the Black community a rising tide of votes or voices in favor of Kamala Harris.
And the African Americans are going to point out, listen, were it not for the Black vote back two years ago, you would not be president. And you need
us to get -- the whole party needs us to have a Black person there.
So if it's not Joe Biden, it really ought to be Kamala Harris. That's going to be a view from a lot of the Black community and has a lot of legitimacy
to it. However, there are a lot of people, Black and white, who are familiar with Kamala Harris, know her and do not think she's the right
candidate for the job.
They like her, they respect her but they feel that she doesn't bring quite the gravitas and the seriousness that they think is necessary for that.
ASHER: Let's talk about some of the specific states we are watching closely. I mean, take your pick, really. There're interesting races
happening in Arizona, Georgia, Pennsylvania, as well, obviously, you've got Dr. Oz against --
GERGEN: Nevada, New Hampshire, New York.
ASHER: Which one are you watching closely?
GERGEN: Well, I think we're all watching Pennsylvania because there's a certain drama there anyway with Fetterman and the comeback from the stroke.
But I think it is also, people are going to be having to keep a close eye on Georgia, because it will tell us how the Black vote is going in some of
these states. I think those two early on.
But really, over time, over the next 24, 48, you know, we are going to have to wait two or three days to know how some of these states go. But I'm
going to be looking more and more for the outliers.
Nobody thought North Carolina was going to be in play, when a black woman (ph) -- if things go well in Georgia, in the Black community, she could
very easily pull it off. It could really be an upset. There are a number of people around like that that I think make this one of the wilder and least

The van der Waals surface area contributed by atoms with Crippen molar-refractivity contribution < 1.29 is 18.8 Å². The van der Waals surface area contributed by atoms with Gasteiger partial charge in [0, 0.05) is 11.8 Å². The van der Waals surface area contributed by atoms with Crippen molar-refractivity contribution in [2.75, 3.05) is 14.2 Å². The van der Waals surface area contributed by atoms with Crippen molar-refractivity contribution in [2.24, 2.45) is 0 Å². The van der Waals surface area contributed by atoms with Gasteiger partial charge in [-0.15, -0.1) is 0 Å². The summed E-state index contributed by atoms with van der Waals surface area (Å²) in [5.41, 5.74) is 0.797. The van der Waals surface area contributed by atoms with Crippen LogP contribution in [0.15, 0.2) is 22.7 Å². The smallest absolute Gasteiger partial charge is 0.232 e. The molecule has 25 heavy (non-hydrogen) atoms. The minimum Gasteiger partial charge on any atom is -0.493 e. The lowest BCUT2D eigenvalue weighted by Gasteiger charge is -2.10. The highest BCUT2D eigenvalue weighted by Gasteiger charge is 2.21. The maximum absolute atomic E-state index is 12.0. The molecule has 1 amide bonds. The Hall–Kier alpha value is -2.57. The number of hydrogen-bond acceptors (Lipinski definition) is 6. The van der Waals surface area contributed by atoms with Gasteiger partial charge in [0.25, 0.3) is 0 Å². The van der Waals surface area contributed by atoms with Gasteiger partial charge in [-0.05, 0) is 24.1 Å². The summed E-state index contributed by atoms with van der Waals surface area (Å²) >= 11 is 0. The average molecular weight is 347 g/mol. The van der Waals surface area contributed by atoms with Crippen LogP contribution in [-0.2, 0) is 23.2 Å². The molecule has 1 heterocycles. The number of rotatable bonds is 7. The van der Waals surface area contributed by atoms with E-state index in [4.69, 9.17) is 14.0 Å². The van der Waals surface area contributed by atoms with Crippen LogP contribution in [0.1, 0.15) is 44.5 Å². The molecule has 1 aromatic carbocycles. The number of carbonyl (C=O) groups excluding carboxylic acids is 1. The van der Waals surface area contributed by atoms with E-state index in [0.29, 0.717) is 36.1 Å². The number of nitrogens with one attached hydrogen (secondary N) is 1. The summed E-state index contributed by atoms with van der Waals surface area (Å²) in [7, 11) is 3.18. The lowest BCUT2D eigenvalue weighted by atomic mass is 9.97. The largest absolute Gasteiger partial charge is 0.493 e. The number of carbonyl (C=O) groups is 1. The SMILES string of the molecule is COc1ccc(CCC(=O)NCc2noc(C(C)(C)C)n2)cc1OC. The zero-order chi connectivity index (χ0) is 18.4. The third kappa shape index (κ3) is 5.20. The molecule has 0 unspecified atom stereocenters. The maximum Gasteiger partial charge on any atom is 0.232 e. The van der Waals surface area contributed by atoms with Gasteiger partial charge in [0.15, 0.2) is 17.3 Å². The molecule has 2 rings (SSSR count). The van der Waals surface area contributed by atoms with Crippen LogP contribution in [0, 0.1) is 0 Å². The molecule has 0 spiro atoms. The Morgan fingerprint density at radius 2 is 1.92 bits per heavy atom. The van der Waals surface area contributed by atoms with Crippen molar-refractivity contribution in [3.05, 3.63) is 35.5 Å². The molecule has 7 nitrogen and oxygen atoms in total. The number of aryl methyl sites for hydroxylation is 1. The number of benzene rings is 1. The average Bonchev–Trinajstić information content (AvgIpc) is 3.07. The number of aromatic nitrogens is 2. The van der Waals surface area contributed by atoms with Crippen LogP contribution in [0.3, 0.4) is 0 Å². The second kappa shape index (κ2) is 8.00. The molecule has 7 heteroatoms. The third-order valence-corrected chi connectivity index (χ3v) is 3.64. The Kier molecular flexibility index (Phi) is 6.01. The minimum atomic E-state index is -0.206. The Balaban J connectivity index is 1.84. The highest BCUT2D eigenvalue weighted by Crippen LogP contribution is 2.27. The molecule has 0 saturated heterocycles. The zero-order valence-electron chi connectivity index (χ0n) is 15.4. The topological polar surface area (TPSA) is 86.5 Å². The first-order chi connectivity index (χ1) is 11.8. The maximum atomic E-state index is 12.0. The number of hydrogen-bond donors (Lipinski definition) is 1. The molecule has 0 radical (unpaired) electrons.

predictable races I can remember.
And yet it's so consequential. It's a very consequential election and it will determine probably who the nominee, if not the nominees will be in two
years. But it also is going to determine, can Joe Biden, if he has two years left with the House gone and maybe the Senate, can he govern?
And are we going to have more disruptions coming from the Trump people?
One scary thought is this: the people have figured out that they can possibly have it both ways are the Trump people. If Trump does badly in
this election, they are going to say, we were ahead, look at all the polls and it got stolen.
And that just revs people up even more on their side. On the other hand, if Trump does well, then they're going to be claiming with some legitimacy,
hey, our hard nosed, tough tactics people don't like are paying off.
We are now, you know, we are in the lead here. If we went back to the House and Senate as conservatives with Trump at the top of the ticket, that's a
big, big win for Trump. But it also is hugely determinative.
The rest of the world will look at that and say, oh my God, I really thought you guys wouldn't do that. The rest of the world will be caught,
you know, is the U.S. still a well anchored country or not?
But people are going to be looking closely at these results because they have so much -- so many consequences for the years ahead.
ASHER: Yes, and there are so many fascinating races, as you point out. I'm also watching Georgia, specifically, very closely. We've got Stacey Abrams,
who is beloved, beloved by the Democrats. But you know, U.S. politics can be very tough for Black women in this country. David Gergen, have to leave
GERGEN: Sure can.
ASHER: Thank you so much.
GERGEN: Thank you, Zain. Thank you.
ASHER: Let's go now to Arizona, one of the handful of swing states that could decide control of the Senate. My friend, Sara Sidner, is live for us
So Sara, here's the thing: everybody is watching to see what will happen with Kari Lake there. You've got an election denier, a Trump supporting
election denier within striking reach of the governorship. Just walk us through that.